Services provided to individuals with Developmental Disabilities in Ohio are largely provided by an undersupported and underpaid group of professionals.  Many of the strategic objectives for services in Ohio, such as reducing waiting lists, the privatization of day services, and the downsizing of large facilities are all reliant on provider agencies having access to more quality direct support professionals (DSPs).  How do agencies identify, hire, and train new DSP’s to become team members?  Through Awareness, Sustainability, and Celebration.


How we build awareness of these meaningful and necessary job opportunities will have a direct impact on increasing the number of available DSP’s. The Ohio Provider Resource Association has created DSPOhio , a statewide recruitment initiative to brand the DSP role, and inform the public about this potential career route. OPRA aims to increase awareness of the role of a DSP and the rewarding nature of the work, while ultimately connecting potential employees with provider agencies. The DSPOhio website will feature information about the role of a DSP, videos, and information on providers.

Many providers advertise the services that are provided. How do we also shine a light on the important work that our DSPs do each day? When we discuss our work with those outside of the field, what stories do we choose to tell? While recounting times when staff have underperformed may be shocking and interesting to your friend at a party, telling a praiseworthy and uplifting story does far more to raise the level for all of us.

What do the very walls of our agencies communicate about our mission, our values, and our DSPs? Images of staff providing quality care are simple and inexpensive to display, yet they create lasting mental images for new staff, family members, and visitors to our buildings. Any opportunity to provide a feeling of ownership and connectedness can raise awareness of our DSP’s and the importance of their roles for the individuals that we serve.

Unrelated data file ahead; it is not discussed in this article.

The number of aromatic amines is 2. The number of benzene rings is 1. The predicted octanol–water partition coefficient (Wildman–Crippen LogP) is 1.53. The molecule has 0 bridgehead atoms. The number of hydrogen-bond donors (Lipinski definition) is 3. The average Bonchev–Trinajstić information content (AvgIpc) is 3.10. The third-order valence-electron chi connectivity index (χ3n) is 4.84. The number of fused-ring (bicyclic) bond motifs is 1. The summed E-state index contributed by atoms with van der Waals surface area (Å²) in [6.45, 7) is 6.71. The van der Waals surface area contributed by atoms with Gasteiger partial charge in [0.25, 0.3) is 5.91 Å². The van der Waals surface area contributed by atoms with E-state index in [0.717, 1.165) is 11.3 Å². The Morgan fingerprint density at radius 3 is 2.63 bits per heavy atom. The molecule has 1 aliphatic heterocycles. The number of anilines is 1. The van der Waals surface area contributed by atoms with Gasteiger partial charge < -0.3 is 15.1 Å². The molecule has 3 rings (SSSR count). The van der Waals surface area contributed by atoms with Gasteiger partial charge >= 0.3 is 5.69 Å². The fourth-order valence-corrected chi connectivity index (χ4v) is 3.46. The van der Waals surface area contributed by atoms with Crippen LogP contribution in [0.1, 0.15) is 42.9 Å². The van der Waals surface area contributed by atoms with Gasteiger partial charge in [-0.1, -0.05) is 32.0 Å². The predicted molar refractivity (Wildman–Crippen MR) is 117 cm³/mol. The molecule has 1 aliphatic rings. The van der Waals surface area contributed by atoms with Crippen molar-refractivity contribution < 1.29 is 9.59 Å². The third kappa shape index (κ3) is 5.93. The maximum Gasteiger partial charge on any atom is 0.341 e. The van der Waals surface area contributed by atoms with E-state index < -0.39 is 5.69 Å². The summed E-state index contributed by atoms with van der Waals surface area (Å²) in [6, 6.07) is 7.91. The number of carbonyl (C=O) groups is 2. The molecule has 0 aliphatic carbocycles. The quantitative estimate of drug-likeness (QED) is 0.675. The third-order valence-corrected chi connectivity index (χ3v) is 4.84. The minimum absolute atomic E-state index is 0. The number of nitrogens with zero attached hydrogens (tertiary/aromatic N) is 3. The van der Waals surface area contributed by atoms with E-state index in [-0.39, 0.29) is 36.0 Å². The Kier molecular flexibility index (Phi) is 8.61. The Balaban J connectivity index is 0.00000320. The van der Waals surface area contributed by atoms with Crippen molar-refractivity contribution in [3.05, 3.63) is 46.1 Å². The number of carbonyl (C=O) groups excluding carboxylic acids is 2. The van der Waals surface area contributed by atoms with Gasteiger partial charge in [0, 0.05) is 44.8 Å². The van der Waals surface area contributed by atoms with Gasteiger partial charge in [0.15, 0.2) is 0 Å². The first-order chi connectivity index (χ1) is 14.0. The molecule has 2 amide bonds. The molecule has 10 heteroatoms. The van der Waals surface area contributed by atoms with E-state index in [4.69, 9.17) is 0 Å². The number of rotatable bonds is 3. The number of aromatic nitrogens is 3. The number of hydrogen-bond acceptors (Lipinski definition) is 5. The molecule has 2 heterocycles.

The average starting wage for a DSP in Ohio is $9.50 per hour. Allowing for 2 weeks off per year, and working 40 hours the remaining 50 weeks, yields an annual salary of $19,000. Per, that is $1,420 lower than the Federal Poverty Level for a family of 3 ($20,420). A provider rate increase in 2016 had some impact, but it is difficult to ensure that all providers passed the funds along to the DSP’s.  In order to turn $10 into a living wage, many DSP’s are deciding to work for two agencies, working over 80 hours per week.

This has a negative impact on their own families and private life. Equally important to note is the negative impact that this strategy has on the quality of services being offered. No parent would sign their loved one up to receive the second 8 hours of a double shift. With no authority over what staff do in the hours where they are not working for a provider agency, the agency is left to hope that they are paying for the first and best 8 hours of the DSP’s work day.  This is not an issue unique to Ohio. Many states are wrestling with the same issue.  While there may be no quick fix, the conversation needs to continue, lest excellent DSPs continue to leave our industry because it is not a long term answer for how they will support themselves and their families.